We begin with an exploration of the various possible scenarios for the evolution of the economy following the shock. In Fig 1, we show several typical crisis and recovery shapes, depending on the strength of the shock and the policy used to alleviate the severity of the crisis. For small enough Δc and/or Δζ, one observes a V-shape recovery, as expected when the shock is mild enough not to dent the financial health of the firms. Stronger shocks can however lead to a permanent dysfunctional state (L-shape), with high unemployment, falling wages and savings, and a high level of financial fragility and bankruptcies. An L-shaped scenario can however be prevented if after the shock, consumer demand rises i.e by increasing c. To facilitate and boost consumption, a one-time policy of helicopter money can move the economy towards a path of recovery over the scale of a few years (U-shape). Interestingly, for shocks lasting for nine months, a one-time helicopter drop of money without any other interventions can lead to a W-shaped recovery.

Fig 1. Possible recovery patterns following the coronavirus shock, which starts at time t = 0.

We show, as a function of time, the fall in output relative to the no-shock scenario. For mild shocks (Δc/c = 0.3, Δζ/ζ = 0.1, lasting six months), the economy contracts but quickly recovers (V-Shaped recovery). For more severe shocks over the same time period (Δc/c = 0.3, Δζ/ζ = 0.2), the economy contracts permanently and never recovers (at least on the time scale of the simulation). This is the dreaded L-shaped scenario, in the absence of any government policy. An increase in consumption propensity to c = 0.7 (0.2 above pre-crisis levels) and a helicopter money drop at the end of the shock leads to a faster recovery (U-shaped recovery). Finally, a W-shaped scenario, with a second downturn occurring 30 months after the initial shock, can also be found for stronger shocks (Δc/c = 0.3, Δζ/ζ = 0.5, lasting nine months) with strong government policy and a helicopter drop.

Phase diagrams

To better understand the influence of these shocks, we then carry on a more systematical investigation of the model’s behavior in the phase diagram defined by the control parameters Δc/c, Δζ/ζ, for T = 3, 6 and 9 months in Fig 2. The phase diagrams are all constructed in the absence of policy, because we want to first understand in which regions of phase-space policy would indeed be necessary. Within each phase diagram, we present (a) the probability of a dire (L-shaped) crisis, (b) the peak value of unemployment during the shock and (c) the peak value of unemployment after the shock. Yellow/green regions indicate that the economy recovers well—no dire crisis, or short crises with low levels of unemployment. This occurs, as expected, for small shocks, small Δc/c, Δζ/ζ, in the lower left corner of the graphs. These regions shrink as T increases implying that even mild shocks, but sustained over a longer period of time, can lead to dire crises. We note that mild shocks lasting only for a short time (T = 3 months) can also cause lasting damage. Indeed, we observe that low rates of unemployment during the shock are not representative of future evolution. Interestingly, there is an abrupt, first order transition line (a “tipping point” in the language of [16]) beyond which crises have a very large probability to become permanent, with high levels of unemployment. In the real economy, the precise location of such tipping points is hard to estimate. We are led to conclude that governments and other institutions should err on the side of caution with their policy making. Note that, interestingly, similar tipping points appear in the ABM studied in [24].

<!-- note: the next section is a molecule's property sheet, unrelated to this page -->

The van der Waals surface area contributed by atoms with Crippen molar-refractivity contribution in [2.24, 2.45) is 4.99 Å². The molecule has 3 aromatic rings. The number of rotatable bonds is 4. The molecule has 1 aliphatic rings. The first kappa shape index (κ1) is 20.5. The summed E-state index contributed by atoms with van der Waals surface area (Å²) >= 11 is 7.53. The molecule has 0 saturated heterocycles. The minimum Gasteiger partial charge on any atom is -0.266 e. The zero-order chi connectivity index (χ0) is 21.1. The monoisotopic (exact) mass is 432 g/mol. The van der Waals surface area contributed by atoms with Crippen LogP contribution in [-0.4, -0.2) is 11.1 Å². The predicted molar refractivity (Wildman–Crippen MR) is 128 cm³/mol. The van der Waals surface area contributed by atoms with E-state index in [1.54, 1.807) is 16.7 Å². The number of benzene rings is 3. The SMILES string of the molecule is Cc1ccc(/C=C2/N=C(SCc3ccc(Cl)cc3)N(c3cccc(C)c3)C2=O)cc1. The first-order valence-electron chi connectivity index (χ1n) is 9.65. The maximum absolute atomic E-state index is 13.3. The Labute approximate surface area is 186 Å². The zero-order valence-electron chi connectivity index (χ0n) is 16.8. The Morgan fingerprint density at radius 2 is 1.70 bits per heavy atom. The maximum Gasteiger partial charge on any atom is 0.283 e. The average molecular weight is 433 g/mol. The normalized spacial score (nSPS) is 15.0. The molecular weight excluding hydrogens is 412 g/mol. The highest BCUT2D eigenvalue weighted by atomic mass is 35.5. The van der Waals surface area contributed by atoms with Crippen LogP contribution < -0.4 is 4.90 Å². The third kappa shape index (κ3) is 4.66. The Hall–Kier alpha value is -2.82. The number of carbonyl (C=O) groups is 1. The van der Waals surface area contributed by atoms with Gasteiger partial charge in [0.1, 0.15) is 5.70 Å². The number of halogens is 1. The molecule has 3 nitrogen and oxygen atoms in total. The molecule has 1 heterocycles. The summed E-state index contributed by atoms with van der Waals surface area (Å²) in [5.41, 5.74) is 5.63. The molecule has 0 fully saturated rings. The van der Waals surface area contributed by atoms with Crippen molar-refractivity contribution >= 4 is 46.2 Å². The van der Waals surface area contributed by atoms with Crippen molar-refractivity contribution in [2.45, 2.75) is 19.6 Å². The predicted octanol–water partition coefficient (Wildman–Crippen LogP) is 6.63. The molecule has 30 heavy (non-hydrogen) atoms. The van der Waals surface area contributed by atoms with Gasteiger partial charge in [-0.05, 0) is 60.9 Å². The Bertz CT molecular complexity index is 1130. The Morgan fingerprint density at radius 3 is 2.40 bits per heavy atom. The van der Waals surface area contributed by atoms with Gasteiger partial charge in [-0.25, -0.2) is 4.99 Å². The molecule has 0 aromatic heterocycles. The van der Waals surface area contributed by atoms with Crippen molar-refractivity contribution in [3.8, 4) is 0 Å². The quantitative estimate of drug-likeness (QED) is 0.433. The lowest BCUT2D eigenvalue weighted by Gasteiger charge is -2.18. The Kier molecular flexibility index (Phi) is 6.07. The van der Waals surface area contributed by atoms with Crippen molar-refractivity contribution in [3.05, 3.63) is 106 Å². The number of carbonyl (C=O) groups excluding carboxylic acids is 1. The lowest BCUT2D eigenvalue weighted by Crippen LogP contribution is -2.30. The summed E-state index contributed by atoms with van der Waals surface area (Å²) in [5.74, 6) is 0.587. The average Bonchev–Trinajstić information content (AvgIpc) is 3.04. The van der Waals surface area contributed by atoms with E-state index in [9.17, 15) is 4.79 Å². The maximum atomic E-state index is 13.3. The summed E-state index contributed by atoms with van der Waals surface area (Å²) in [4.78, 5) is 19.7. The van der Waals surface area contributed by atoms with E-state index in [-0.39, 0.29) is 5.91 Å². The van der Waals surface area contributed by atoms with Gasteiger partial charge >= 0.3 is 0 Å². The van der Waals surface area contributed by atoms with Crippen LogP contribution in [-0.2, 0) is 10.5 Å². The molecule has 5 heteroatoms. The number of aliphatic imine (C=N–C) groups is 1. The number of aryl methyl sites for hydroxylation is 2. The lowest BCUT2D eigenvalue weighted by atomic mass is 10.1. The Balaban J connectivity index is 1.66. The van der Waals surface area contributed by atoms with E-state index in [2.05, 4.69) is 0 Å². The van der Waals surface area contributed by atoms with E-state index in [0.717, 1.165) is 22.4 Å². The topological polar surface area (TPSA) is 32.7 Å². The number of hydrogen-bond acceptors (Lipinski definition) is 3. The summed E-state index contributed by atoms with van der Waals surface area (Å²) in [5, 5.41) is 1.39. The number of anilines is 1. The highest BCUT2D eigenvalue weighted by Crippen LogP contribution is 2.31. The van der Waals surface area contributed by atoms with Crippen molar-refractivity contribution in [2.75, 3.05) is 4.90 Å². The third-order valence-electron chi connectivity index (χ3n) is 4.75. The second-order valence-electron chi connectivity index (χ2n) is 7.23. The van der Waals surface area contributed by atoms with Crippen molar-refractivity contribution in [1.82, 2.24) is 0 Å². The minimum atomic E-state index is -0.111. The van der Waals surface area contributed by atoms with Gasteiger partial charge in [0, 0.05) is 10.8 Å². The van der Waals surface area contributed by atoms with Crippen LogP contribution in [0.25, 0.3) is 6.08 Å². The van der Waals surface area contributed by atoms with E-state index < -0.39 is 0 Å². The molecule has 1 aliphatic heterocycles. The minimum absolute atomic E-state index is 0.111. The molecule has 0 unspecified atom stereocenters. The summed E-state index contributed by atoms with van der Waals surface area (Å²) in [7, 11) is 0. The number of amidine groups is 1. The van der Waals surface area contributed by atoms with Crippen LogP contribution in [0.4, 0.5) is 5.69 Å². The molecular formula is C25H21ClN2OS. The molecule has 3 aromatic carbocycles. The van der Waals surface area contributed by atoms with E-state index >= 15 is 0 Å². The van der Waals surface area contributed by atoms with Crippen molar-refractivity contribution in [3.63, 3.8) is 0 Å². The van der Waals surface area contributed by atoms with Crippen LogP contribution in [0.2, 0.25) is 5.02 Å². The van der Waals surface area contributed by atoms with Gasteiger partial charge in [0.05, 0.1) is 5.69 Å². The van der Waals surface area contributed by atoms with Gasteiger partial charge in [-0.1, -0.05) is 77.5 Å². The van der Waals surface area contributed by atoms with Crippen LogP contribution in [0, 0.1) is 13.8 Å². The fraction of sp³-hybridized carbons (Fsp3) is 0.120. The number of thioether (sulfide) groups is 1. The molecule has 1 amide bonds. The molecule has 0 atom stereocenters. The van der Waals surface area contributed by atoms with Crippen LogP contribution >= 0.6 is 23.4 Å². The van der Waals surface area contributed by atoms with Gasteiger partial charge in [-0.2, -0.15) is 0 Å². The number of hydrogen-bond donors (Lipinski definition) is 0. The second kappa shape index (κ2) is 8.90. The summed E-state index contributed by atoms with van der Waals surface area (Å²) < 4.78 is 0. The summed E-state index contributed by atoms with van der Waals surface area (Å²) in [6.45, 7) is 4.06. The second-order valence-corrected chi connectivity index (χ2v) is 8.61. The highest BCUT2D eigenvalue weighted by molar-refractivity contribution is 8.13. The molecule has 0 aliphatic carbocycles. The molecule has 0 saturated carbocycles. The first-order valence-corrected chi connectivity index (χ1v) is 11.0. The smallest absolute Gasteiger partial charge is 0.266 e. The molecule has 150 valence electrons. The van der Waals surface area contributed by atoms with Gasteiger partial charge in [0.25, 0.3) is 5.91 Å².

Fig 2. Phase diagrams in the Δc/c—Δζ/ζ plane for different shock lengths.

Top Row: Shock lasting for 3 months. The region of parameter space with no L-shaped crisis is quite large allowing for strong consumption shocks (Δc/c ≲ 0.5) and mild productivity shocks (Δζ/ζ ≲ 0.3). Note that for such a short shock, the effects on unemployment are seen after the shock has ended. Middle Row: Shock lasts for 6 months. A decrease in the region of no-crisis is observed. Mild shocks (Δc/c ∼ 0.4) can also lead to prolonged crises. During the shock itself, extremely high rates of unemployment can be seen. Bottom Row: Shock lasts for 9 months. Only for extremely mild shocks does the economy not undergo a prolonged crisis. Each of the plots has been obtained by running 500 independent simulations for each pair Δζ/ζ—Δc/c presented here.

We can also specialize on the Δζ = 0 line of these two-dimensional plots, corresponding to a consumption shock without a simultaneous productivity shock. We show in Fig 3 the same three quantities as in Fig 2. An abrupt transition between no dire crises and dire crises can be seen for Δc/c ∼ 0.4 when T = 9 months.

Fig 3. Phase diagram for a pure consumption shock (Δζ/ζ = 0).

We observe an abrupt transition to an L-shaped crisis for consumption shocks beyond Δc/c = 0.5 for T = 3 months, and beyond Δc/c = 0.4 for T = 6 or 9 months. Below these shock amplitudes, there is no prolonged crises but short-lived crises are observed. This can be seen by observing the maximum unemployment rate during the shocks: for Δc/c = 0.4, we reach about 15% unemployment. Each of the plots has been obtained by running 500 independent simulations for each value of Δc/c presented here.

Policy proposals for quick recovery